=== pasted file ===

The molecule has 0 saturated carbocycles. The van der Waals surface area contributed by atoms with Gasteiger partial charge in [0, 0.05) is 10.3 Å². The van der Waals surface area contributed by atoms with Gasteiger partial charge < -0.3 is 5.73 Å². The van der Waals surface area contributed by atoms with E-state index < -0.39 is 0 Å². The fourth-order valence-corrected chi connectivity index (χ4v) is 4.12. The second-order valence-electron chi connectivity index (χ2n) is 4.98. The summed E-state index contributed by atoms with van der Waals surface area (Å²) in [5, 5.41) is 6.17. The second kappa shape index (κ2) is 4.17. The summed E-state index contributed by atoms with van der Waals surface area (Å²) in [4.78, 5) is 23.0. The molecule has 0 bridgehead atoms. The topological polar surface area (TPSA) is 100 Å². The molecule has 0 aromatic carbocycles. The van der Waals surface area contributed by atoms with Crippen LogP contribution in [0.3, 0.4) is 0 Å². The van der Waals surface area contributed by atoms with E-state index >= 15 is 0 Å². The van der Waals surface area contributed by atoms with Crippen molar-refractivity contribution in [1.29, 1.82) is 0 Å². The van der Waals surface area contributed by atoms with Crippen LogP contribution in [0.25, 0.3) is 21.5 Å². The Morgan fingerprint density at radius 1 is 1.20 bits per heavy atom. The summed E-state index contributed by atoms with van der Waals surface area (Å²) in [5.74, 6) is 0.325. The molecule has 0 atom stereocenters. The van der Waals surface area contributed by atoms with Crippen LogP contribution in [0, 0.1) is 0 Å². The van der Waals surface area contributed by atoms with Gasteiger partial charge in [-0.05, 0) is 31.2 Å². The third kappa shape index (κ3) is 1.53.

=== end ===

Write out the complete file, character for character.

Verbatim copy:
The molecule has 0 saturated carbocycles. The van der Waals surface area contributed by atoms with Gasteiger partial charge in [0, 0.05) is 10.3 Å². The van der Waals surface area contributed by atoms with Gasteiger partial charge < -0.3 is 5.73 Å². The van der Waals surface area contributed by atoms with E-state index < -0.39 is 0 Å². The fourth-order valence-corrected chi connectivity index (χ4v) is 4.12. The second-order valence-electron chi connectivity index (χ2n) is 4.98. The summed E-state index contributed by atoms with van der Waals surface area (Å²) in [5, 5.41) is 6.17. The second kappa shape index (κ2) is 4.17. The summed E-state index contributed by atoms with van der Waals surface area (Å²) in [4.78, 5) is 23.0. The molecule has 0 bridgehead atoms. The topological polar surface area (TPSA) is 100 Å². The molecule has 0 aromatic carbocycles. The van der Waals surface area contributed by atoms with Crippen LogP contribution in [0.3, 0.4) is 0 Å². The van der Waals surface area contributed by atoms with E-state index >= 15 is 0 Å². The van der Waals surface area contributed by atoms with Crippen molar-refractivity contribution in [1.29, 1.82) is 0 Å². The van der Waals surface area contributed by atoms with Crippen LogP contribution in [0.25, 0.3) is 21.5 Å². The Morgan fingerprint density at radius 1 is 1.20 bits per heavy atom. The summed E-state index contributed by atoms with van der Waals surface area (Å²) in [5.74, 6) is 0.325. The molecule has 0 atom stereocenters. The van der Waals surface area contributed by atoms with Crippen LogP contribution in [0, 0.1) is 0 Å². The van der Waals surface area contributed by atoms with Gasteiger partial charge in [-0.05, 0) is 31.2 Å². The third kappa shape index (κ3) is 1.53.